By Sulaiman Rehman
- COP28, the upcoming global climate summit, is an urgent and pivotal event where leaders must forge agreements to combat climate change and address the responsibility for environmental damage.
- Pakistan faces substantial challenges in transitioning to clean energy, including complex approval processes and financing hurdles. However, the establishment of the Special Investment Facilitation Council (SIFC) by Pakistan’s Army offers hope for attracting international investment.
- To prepare for COP28 and drive climate action, Pakistan should focus on appointing a dedicated climate finance envoy, streamlining access to climate finance through SIFC, mandating green development units in banks, and promoting industry-wide climate finance initiatives. Active participation in regional sustainability forums is also crucial to secure funding commitments.
As the relentless march of time carries us ever closer to COP28, the world teeters on the brink, with fewer than 80 days remaining until the momentous climate summit kicks off in the United Arab Emirates on November 20th. For those uninitiated, COP28 is the stage where global leaders unite to confront the spiraling climate crisis head-on. Their charge: to forge agreements capable of thwarting the juggernaut of global warming and navigating the treacherous waters of climate adaptation. All this while grappling with the weighty question of accountability for the harm already inflicted upon our planet.
The COP28 Presidency has meticulously charted a course marked by four pillars: hastening a just, systematic, and fair transition to clean energy; rectifying the disarray in climate finance; giving precedence to the well-being of individuals, their lives, and livelihoods; and firmly anchoring all endeavors in a spirit of comprehensive inclusivity.
If ever there existed a set of principles custom-tailored for Pakistan, it is these. Our odyssey toward a cleaner future, deeply entwined with the realm of clean energy, confronts us with formidable obstacles. Even at the grassroots level, the endeavor to secure approvals and financing for this transition resembles an intricate dance, replete with convolutions involving lenders and regulators. Amplify this complexity to the national and international arena, and it becomes evident why investment often seeks more straightforward avenues.
Nonetheless, a glimmer of hope illuminates the horizon, cast by the actions of Pakistan’s Army, most notably, the establishment of the Special Investment Facilitation Council (SIFC). This council’s mission: to dismantle the barriers obstructing international investment. Their stringent crackdown on currency speculations and smuggling has cultivated an environment ripe for sustained investment and rapid growth. This, undoubtedly, is a prerequisite for a sustainable future and sends a resounding message that the old status quo is no longer acceptable.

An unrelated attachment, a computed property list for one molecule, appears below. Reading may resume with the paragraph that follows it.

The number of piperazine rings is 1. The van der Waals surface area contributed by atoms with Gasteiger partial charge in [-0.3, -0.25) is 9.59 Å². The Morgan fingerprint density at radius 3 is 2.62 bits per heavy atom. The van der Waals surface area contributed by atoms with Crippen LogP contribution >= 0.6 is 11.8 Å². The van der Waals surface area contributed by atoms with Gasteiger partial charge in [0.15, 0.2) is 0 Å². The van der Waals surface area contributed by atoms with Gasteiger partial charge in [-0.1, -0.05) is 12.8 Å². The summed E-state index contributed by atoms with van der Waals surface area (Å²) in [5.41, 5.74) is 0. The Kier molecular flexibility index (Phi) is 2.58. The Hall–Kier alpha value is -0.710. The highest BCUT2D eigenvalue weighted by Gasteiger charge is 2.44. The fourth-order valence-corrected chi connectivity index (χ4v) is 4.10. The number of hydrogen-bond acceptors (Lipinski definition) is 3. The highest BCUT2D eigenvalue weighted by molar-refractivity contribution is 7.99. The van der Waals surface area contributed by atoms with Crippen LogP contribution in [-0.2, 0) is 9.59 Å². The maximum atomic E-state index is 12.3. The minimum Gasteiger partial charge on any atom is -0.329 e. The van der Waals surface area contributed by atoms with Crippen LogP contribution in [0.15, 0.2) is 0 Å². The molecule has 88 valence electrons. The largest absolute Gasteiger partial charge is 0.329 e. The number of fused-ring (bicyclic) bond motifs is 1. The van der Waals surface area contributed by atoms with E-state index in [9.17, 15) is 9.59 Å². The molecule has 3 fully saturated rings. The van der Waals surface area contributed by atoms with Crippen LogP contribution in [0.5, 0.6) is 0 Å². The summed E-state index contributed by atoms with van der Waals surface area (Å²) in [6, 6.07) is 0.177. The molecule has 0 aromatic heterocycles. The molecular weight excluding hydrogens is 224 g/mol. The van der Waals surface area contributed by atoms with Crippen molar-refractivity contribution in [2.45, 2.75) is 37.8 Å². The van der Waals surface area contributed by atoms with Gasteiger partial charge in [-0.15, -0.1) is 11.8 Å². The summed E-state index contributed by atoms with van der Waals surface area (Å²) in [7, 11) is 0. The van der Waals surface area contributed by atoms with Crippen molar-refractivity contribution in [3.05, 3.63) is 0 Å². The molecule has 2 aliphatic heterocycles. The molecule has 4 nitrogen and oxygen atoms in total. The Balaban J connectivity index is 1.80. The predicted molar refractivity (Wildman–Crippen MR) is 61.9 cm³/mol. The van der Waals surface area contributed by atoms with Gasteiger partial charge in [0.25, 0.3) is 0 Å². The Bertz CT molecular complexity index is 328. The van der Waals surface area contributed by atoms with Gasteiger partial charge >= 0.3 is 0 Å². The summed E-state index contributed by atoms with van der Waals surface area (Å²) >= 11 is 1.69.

As we continue to battle the relentless forces of climate change, every minor skirmish assumes paramount significance. With COP28 hurtling toward us, Pakistan stands at a crossroads, with the urgent need to institute a national climate finance strategy built upon the following pillars:
- Selecting the Right Messenger: Pakistan must appoint a dedicated climate finance envoy, working in tandem with SIFC. This envoy should embody an intimate understanding of Pakistan’s energy transition triumphs and resilience, ensuring that the nation capitalizes to the fullest extent on its climate finance potential.
- Streamlining Access to Climate Finance: The establishment of a singular gateway through SIFC, accessible to all stakeholders, is imperative for facilitating access to climate finance. This involves mobilizing capital directly for the private sector, making it an integral component of SIFC’s mission.
- Mandating Green Development Units in Banks: Banks must be compelled to establish green development units aligned with the objectives of SIFC, extending their focus beyond industry giants and major clients to encompass agriculture and underserved populations. In our pursuit of sustainability, no one should be left behind.
- Promoting Industry-Wide Climate Finance Initiatives: Accelerating the development of industry-wide climate finance initiatives is not only conducive to strengthening exports but also serves to lower energy costs and emissions.
The countdown to COP28 necessitates not just preparations for the summit itself but also robust participation in regional climate and sustainability forums, such as those in Saudi Arabia and Qatar. These gatherings serve as stepping stones where the commitment of billions in funding will define the trajectory of global climate action. It is imperative that we pivot from rhetoric to action. Failure to decisively act at COP28 may relegate us to a photo album of missed opportunities, while our planet’s future hangs in the balance.